The spacecraft is constructed of lightweight materials and is powered by common bio-fuels and reusable rocket propulsion. The engines are designed for more than 5,000 flights, instead of just one, which is a breakthrough in the history of rocket development, according to the SXC official website.

Wealthy Chinese buy their dream houses in Silicon Valley

Wealthy Chinese Businessman- Shanghai Travelers ClubSilicon Valley is booming, and the Chinese are starting to cash in on the region’s housing craze.
With tech stocks surging and IPOs sprouting up left and right, the area is in the midst of a real estate bonanza that’s attracting a wave of buyers from China.
The average price of a home in Silicon Valley has surged more than 27 percent over the past two years, according to home purchase data from Santa Clara County.
Technology executives, budding entrepreneurs and venture capitalists are putting their money to work in the Silicon Valley real estate market, and they are finding new competitors from around the world, especially from China.
Ken DeLeon—named by The Wall Street Journal as the country’s most successful real estate agent—said he has done close to $300 million in sales this year and that the market has never been hotter.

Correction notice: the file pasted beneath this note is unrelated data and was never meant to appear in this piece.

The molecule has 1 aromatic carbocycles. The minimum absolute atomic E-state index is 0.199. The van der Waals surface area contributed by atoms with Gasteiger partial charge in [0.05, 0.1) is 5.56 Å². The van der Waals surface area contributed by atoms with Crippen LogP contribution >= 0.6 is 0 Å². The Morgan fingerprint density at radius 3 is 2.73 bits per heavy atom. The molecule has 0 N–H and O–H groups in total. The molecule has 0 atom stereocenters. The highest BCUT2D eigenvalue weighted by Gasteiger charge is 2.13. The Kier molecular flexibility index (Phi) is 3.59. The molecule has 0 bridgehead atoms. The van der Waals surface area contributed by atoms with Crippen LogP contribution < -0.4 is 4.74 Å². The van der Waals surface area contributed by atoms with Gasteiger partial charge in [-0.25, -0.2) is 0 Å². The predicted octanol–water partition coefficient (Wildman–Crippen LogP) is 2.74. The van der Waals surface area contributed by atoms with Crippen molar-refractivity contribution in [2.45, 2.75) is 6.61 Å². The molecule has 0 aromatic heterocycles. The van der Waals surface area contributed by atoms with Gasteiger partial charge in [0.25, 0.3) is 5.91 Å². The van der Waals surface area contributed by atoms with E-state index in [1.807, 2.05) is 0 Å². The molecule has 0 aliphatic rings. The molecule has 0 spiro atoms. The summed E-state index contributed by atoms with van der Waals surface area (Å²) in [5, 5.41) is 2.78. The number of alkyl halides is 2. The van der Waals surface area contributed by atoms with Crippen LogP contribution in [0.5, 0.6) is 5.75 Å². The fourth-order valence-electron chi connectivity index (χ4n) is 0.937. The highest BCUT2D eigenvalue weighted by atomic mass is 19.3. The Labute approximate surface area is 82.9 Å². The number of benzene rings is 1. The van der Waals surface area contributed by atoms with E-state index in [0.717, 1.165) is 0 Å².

DeLeon said that in the past year he has sold more than 20 luxury residences in the Palo Alto area to buyers from mainland China, Taiwan and Hong Kong. Most of those buyers are looking for houses in the $2 million-plus range, he said.
Business is so brisk that the agent recently bought a Mercedes bus to shuttle his Chinese customers around the valley.
Advertisement Tower - Gervois Hotel Rating May 2017 featuring Pierre GervoisThey are serious buyers, he said, adding that several have bought modest houses on a decent-sized lot, then undertaken ambitious renovations. Some tear down the house, dig a deeper basement and add several floors.
“The Chinese know there is good appreciation potential in this market, and buying here provides diversification for their real estate holdings,” said DeLeon, the president of DeLeon Realty.
The trend goes beyond Silicon Valley. The National Association of Realtors recently said the Chinese are now the second-largest group of international homebuyers in the U.S., behind Canadians. The same study said the Chinese are particularly interested in Northern California.